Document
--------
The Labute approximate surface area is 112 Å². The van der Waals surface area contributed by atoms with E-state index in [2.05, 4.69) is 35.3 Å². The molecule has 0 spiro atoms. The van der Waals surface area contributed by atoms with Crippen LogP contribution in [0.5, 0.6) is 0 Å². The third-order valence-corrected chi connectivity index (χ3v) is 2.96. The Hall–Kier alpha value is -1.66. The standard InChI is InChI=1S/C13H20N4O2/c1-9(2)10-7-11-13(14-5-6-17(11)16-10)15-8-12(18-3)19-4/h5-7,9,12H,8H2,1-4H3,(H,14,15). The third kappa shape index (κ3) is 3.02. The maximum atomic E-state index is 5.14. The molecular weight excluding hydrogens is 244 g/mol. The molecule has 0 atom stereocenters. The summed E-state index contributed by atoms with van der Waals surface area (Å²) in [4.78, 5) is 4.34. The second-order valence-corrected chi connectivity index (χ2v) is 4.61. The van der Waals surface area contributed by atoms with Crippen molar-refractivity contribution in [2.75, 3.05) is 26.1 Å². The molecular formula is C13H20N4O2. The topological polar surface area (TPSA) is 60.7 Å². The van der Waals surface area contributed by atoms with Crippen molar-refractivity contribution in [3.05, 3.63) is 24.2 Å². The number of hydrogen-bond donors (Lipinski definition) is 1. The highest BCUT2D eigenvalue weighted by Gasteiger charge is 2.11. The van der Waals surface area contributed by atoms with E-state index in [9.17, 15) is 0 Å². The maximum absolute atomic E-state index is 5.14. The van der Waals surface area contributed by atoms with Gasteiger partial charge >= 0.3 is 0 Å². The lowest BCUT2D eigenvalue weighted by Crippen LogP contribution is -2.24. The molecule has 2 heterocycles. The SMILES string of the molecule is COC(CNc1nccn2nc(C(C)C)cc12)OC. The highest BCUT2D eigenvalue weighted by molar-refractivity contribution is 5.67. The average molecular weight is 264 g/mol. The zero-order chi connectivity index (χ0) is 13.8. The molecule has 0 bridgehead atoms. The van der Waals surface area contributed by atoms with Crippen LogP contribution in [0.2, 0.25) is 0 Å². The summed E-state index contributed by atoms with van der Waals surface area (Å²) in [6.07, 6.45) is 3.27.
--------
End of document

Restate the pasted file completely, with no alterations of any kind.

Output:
The Labute approximate surface area is 112 Å². The van der Waals surface area contributed by atoms with E-state index in [2.05, 4.69) is 35.3 Å². The molecule has 0 spiro atoms. The van der Waals surface area contributed by atoms with Crippen LogP contribution in [0.5, 0.6) is 0 Å². The third-order valence-corrected chi connectivity index (χ3v) is 2.96. The Hall–Kier alpha value is -1.66. The standard InChI is InChI=1S/C13H20N4O2/c1-9(2)10-7-11-13(14-5-6-17(11)16-10)15-8-12(18-3)19-4/h5-7,9,12H,8H2,1-4H3,(H,14,15). The third kappa shape index (κ3) is 3.02. The maximum atomic E-state index is 5.14. The molecular weight excluding hydrogens is 244 g/mol. The molecule has 0 atom stereocenters. The summed E-state index contributed by atoms with van der Waals surface area (Å²) in [4.78, 5) is 4.34. The second-order valence-corrected chi connectivity index (χ2v) is 4.61. The van der Waals surface area contributed by atoms with Crippen molar-refractivity contribution in [2.75, 3.05) is 26.1 Å². The molecular formula is C13H20N4O2. The topological polar surface area (TPSA) is 60.7 Å². The van der Waals surface area contributed by atoms with Crippen molar-refractivity contribution in [3.05, 3.63) is 24.2 Å². The number of hydrogen-bond donors (Lipinski definition) is 1. The highest BCUT2D eigenvalue weighted by Gasteiger charge is 2.11. The van der Waals surface area contributed by atoms with E-state index in [9.17, 15) is 0 Å². The maximum absolute atomic E-state index is 5.14. The van der Waals surface area contributed by atoms with Gasteiger partial charge >= 0.3 is 0 Å². The lowest BCUT2D eigenvalue weighted by Crippen LogP contribution is -2.24. The molecule has 2 heterocycles. The SMILES string of the molecule is COC(CNc1nccn2nc(C(C)C)cc12)OC. The highest BCUT2D eigenvalue weighted by molar-refractivity contribution is 5.67. The average molecular weight is 264 g/mol. The zero-order chi connectivity index (χ0) is 13.8. The molecule has 0 bridgehead atoms. The van der Waals surface area contributed by atoms with Crippen LogP contribution in [0.2, 0.25) is 0 Å². The summed E-state index contributed by atoms with van der Waals surface area (Å²) in [6.07, 6.45) is 3.27.